Indicators of poor cat ownership in Melbourne Australia 2009

There is a study online on the Journal of Applied Animal Welfare Science dated 2009 entitled Admissions of Cats to Animal Welfare Shelters in Melbourne, Australia (link). It paints a picture of poor-quality cat ownership in Melbourne Australia and I will tell you why.

Stray cat Australia
Stray cat Australia. Photo in the public domain


The scientists investigated what was going on at one large Melbourne shelter over a 12-month period. In the abstract to the report, they don't tell us the name of the shelter. But they say that they tracked 15,206 cat admissions. They found that 81.6% of the admitted cats were strays. That means they were unowned but were likely to be previously owned. They had wandered away from the home and nobody had taken a blind notice.

They also found that only 4% of the cats coming in that year were sterilised. I'll restate that, only 4/100 cats admitted to this shelter had been either spayed or neutered. That is highly indicative of poor cat ownership. And if the cat was a true domestic cat the rate of spaying and neutering was at 12.8%. That is a little bit more than 1 in every 10. Once again, this is highly indicative of a negligent form of cat ownership.

Finally, they state that "the majority of cats admitted were euthanised". What they mean to say is that the majority of cats were killed because I'm going to make the presumption that the majority of cats were not in such a poor state of health that they had to be euthanised.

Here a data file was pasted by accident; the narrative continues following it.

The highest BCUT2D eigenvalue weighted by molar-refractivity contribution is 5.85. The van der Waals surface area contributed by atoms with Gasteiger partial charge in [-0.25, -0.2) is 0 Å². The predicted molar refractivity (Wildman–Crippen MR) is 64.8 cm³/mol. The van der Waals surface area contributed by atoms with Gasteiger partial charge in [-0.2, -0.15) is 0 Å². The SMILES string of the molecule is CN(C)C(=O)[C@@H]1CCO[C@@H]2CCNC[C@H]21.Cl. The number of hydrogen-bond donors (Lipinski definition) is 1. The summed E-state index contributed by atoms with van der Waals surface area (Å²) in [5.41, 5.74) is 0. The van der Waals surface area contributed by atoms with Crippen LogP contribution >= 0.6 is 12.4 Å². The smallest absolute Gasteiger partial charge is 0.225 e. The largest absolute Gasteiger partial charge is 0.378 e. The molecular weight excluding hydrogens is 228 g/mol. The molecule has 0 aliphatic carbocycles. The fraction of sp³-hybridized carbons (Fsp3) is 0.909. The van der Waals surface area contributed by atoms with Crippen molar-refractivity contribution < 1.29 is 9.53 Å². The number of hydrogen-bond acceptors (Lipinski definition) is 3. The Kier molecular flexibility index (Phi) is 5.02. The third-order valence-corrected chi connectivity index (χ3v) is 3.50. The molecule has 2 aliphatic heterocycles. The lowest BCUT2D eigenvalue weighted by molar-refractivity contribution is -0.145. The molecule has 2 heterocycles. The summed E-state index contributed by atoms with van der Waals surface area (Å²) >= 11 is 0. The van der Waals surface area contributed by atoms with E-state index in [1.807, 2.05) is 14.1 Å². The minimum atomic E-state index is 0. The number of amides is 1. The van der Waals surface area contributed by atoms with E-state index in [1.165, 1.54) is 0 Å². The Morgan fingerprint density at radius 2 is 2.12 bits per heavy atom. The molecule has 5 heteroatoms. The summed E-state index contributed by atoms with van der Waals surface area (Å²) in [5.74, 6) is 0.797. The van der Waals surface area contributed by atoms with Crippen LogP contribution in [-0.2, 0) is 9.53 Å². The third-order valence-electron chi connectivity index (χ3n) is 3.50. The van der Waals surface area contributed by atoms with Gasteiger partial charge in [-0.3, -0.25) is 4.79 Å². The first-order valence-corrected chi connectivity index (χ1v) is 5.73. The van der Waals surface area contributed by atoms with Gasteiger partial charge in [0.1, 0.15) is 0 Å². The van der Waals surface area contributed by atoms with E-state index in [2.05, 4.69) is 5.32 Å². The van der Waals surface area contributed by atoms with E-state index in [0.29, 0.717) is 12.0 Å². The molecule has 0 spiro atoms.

Euthanasia only takes place, in truth, if it is more humane to put a cat to sleep than to treat them and bring them back to health. So, the scientists are using a euphemism to cover up the mass killing of thousands of stray cats entering a major animal shelter in Melbourne, Australia.

It does not paint a pretty picture. And it encourages the authorities to place restrictions on cat ownership because one aspect of this story is that when you have that many stray cats wandering around the environment, they have an impact on native species due to predation, which is of great concern to the authorities in Australia. There are two sides to the coin in this instance: both sides don't look good.

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